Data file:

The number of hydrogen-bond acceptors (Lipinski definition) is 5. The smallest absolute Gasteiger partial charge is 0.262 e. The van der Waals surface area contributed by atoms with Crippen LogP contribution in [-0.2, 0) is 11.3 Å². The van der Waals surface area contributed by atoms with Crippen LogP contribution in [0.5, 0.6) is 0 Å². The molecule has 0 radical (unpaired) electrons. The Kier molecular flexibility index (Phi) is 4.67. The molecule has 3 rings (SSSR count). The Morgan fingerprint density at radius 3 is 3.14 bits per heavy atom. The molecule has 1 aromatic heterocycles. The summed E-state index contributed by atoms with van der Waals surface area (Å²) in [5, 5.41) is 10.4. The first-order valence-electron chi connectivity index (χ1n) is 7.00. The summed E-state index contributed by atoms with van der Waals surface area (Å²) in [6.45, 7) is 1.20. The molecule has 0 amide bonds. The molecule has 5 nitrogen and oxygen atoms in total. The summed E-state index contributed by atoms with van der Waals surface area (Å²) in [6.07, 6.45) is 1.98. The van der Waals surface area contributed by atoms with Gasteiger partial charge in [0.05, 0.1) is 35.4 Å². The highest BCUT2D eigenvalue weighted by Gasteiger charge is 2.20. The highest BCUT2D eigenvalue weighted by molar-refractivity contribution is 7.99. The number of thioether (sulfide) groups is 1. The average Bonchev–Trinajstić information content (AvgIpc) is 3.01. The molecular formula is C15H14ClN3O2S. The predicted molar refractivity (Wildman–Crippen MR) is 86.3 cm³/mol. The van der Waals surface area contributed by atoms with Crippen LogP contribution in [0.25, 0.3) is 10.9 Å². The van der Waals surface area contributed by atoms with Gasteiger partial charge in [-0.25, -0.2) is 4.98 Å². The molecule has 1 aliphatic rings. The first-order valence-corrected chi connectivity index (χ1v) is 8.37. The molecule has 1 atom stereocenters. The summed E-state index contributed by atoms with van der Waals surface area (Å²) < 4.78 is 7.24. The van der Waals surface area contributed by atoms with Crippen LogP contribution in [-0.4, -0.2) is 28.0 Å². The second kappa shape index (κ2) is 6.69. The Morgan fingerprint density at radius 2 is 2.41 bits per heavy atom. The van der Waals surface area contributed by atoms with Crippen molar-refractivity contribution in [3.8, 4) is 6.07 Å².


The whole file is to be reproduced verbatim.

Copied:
The number of hydrogen-bond acceptors (Lipinski definition) is 5. The smallest absolute Gasteiger partial charge is 0.262 e. The van der Waals surface area contributed by atoms with Crippen LogP contribution in [-0.2, 0) is 11.3 Å². The van der Waals surface area contributed by atoms with Crippen LogP contribution in [0.5, 0.6) is 0 Å². The molecule has 0 radical (unpaired) electrons. The Kier molecular flexibility index (Phi) is 4.67. The molecule has 3 rings (SSSR count). The Morgan fingerprint density at radius 3 is 3.14 bits per heavy atom. The molecule has 1 aromatic heterocycles. The summed E-state index contributed by atoms with van der Waals surface area (Å²) in [5, 5.41) is 10.4. The first-order valence-electron chi connectivity index (χ1n) is 7.00. The summed E-state index contributed by atoms with van der Waals surface area (Å²) in [6.45, 7) is 1.20. The molecule has 0 amide bonds. The molecule has 5 nitrogen and oxygen atoms in total. The summed E-state index contributed by atoms with van der Waals surface area (Å²) in [6.07, 6.45) is 1.98. The van der Waals surface area contributed by atoms with Gasteiger partial charge in [0.05, 0.1) is 35.4 Å². The highest BCUT2D eigenvalue weighted by Gasteiger charge is 2.20. The highest BCUT2D eigenvalue weighted by molar-refractivity contribution is 7.99. The number of thioether (sulfide) groups is 1. The average Bonchev–Trinajstić information content (AvgIpc) is 3.01. The molecular formula is C15H14ClN3O2S. The predicted molar refractivity (Wildman–Crippen MR) is 86.3 cm³/mol. The van der Waals surface area contributed by atoms with Crippen LogP contribution in [0.25, 0.3) is 10.9 Å². The van der Waals surface area contributed by atoms with Gasteiger partial charge in [-0.25, -0.2) is 4.98 Å². The molecule has 1 aliphatic rings. The first-order valence-corrected chi connectivity index (χ1v) is 8.37. The molecule has 1 atom stereocenters. The summed E-state index contributed by atoms with van der Waals surface area (Å²) < 4.78 is 7.24. The van der Waals surface area contributed by atoms with Crippen LogP contribution in [-0.4, -0.2) is 28.0 Å². The second kappa shape index (κ2) is 6.69. The Morgan fingerprint density at radius 2 is 2.41 bits per heavy atom. The van der Waals surface area contributed by atoms with Crippen molar-refractivity contribution in [3.8, 4) is 6.07 Å².